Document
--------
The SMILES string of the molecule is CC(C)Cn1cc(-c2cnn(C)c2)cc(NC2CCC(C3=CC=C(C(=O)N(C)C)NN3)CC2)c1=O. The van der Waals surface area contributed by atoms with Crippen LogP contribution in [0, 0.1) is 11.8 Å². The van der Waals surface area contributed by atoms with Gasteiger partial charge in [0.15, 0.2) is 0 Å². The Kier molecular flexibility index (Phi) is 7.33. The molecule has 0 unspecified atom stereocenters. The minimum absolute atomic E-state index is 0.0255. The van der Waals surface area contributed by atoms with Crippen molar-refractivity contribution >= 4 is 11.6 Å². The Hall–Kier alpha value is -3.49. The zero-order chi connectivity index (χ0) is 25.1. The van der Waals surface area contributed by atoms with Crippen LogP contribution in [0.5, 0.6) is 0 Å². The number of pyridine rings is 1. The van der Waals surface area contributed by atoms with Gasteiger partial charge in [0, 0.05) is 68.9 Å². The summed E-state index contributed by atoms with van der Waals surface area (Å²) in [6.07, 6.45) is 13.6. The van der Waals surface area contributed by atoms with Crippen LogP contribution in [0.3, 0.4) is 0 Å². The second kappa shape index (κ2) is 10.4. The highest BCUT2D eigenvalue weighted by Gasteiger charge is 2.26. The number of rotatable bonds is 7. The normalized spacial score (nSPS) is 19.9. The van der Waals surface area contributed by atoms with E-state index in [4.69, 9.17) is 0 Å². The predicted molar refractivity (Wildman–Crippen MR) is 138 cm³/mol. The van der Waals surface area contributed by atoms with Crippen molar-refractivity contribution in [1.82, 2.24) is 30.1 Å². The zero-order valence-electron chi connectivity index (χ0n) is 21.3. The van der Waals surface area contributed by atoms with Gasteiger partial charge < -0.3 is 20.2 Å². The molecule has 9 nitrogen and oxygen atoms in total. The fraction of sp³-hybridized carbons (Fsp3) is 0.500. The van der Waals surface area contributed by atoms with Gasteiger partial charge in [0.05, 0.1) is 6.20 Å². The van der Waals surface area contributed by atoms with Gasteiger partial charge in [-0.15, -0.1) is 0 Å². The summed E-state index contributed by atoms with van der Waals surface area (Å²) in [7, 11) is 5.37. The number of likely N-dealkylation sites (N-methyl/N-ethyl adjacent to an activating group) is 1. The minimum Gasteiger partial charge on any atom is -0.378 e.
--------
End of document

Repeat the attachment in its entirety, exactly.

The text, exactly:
The SMILES string of the molecule is CC(C)Cn1cc(-c2cnn(C)c2)cc(NC2CCC(C3=CC=C(C(=O)N(C)C)NN3)CC2)c1=O. The van der Waals surface area contributed by atoms with Crippen LogP contribution in [0, 0.1) is 11.8 Å². The van der Waals surface area contributed by atoms with Gasteiger partial charge in [0.15, 0.2) is 0 Å². The Kier molecular flexibility index (Phi) is 7.33. The molecule has 0 unspecified atom stereocenters. The minimum absolute atomic E-state index is 0.0255. The van der Waals surface area contributed by atoms with Crippen molar-refractivity contribution >= 4 is 11.6 Å². The Hall–Kier alpha value is -3.49. The zero-order chi connectivity index (χ0) is 25.1. The van der Waals surface area contributed by atoms with Crippen LogP contribution in [0.5, 0.6) is 0 Å². The number of pyridine rings is 1. The van der Waals surface area contributed by atoms with Gasteiger partial charge in [0, 0.05) is 68.9 Å². The summed E-state index contributed by atoms with van der Waals surface area (Å²) in [6.07, 6.45) is 13.6. The van der Waals surface area contributed by atoms with Crippen LogP contribution in [0.3, 0.4) is 0 Å². The second kappa shape index (κ2) is 10.4. The highest BCUT2D eigenvalue weighted by Gasteiger charge is 2.26. The number of rotatable bonds is 7. The normalized spacial score (nSPS) is 19.9. The van der Waals surface area contributed by atoms with E-state index in [4.69, 9.17) is 0 Å². The predicted molar refractivity (Wildman–Crippen MR) is 138 cm³/mol. The van der Waals surface area contributed by atoms with Crippen molar-refractivity contribution in [1.82, 2.24) is 30.1 Å². The zero-order valence-electron chi connectivity index (χ0n) is 21.3. The van der Waals surface area contributed by atoms with Gasteiger partial charge < -0.3 is 20.2 Å². The molecule has 9 nitrogen and oxygen atoms in total. The fraction of sp³-hybridized carbons (Fsp3) is 0.500. The van der Waals surface area contributed by atoms with Gasteiger partial charge in [0.05, 0.1) is 6.20 Å². The van der Waals surface area contributed by atoms with Gasteiger partial charge in [-0.15, -0.1) is 0 Å². The summed E-state index contributed by atoms with van der Waals surface area (Å²) in [7, 11) is 5.37. The number of likely N-dealkylation sites (N-methyl/N-ethyl adjacent to an activating group) is 1. The minimum Gasteiger partial charge on any atom is -0.378 e.